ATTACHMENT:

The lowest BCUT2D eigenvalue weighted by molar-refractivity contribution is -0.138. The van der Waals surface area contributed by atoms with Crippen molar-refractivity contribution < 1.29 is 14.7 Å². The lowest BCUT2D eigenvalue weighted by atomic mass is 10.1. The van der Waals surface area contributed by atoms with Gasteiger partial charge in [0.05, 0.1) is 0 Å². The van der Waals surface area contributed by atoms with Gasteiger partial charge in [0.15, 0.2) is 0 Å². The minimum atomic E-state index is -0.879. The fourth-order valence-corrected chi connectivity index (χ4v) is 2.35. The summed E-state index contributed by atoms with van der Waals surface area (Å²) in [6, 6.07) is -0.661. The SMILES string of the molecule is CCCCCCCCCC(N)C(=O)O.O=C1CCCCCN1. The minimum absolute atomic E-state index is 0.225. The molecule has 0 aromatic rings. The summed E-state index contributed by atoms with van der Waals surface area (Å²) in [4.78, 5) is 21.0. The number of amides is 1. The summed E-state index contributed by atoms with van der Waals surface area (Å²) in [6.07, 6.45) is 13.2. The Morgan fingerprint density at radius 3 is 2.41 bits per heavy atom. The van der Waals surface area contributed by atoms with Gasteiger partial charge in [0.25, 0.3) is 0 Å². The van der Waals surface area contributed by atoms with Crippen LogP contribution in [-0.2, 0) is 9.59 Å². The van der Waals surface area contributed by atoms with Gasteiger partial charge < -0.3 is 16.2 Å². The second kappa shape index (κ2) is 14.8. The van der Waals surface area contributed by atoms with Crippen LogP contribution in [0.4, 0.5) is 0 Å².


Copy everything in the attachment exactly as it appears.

The lowest BCUT2D eigenvalue weighted by molar-refractivity contribution is -0.138. The van der Waals surface area contributed by atoms with Crippen molar-refractivity contribution < 1.29 is 14.7 Å². The lowest BCUT2D eigenvalue weighted by atomic mass is 10.1. The van der Waals surface area contributed by atoms with Gasteiger partial charge in [0.05, 0.1) is 0 Å². The van der Waals surface area contributed by atoms with Gasteiger partial charge in [0.15, 0.2) is 0 Å². The minimum atomic E-state index is -0.879. The fourth-order valence-corrected chi connectivity index (χ4v) is 2.35. The summed E-state index contributed by atoms with van der Waals surface area (Å²) in [6, 6.07) is -0.661. The SMILES string of the molecule is CCCCCCCCCC(N)C(=O)O.O=C1CCCCCN1. The minimum absolute atomic E-state index is 0.225. The molecule has 0 aromatic rings. The summed E-state index contributed by atoms with van der Waals surface area (Å²) in [4.78, 5) is 21.0. The number of amides is 1. The summed E-state index contributed by atoms with van der Waals surface area (Å²) in [6.07, 6.45) is 13.2. The Morgan fingerprint density at radius 3 is 2.41 bits per heavy atom. The van der Waals surface area contributed by atoms with Gasteiger partial charge in [0.25, 0.3) is 0 Å². The van der Waals surface area contributed by atoms with Crippen LogP contribution in [-0.2, 0) is 9.59 Å². The van der Waals surface area contributed by atoms with Gasteiger partial charge < -0.3 is 16.2 Å². The second kappa shape index (κ2) is 14.8. The van der Waals surface area contributed by atoms with Crippen LogP contribution in [0.4, 0.5) is 0 Å².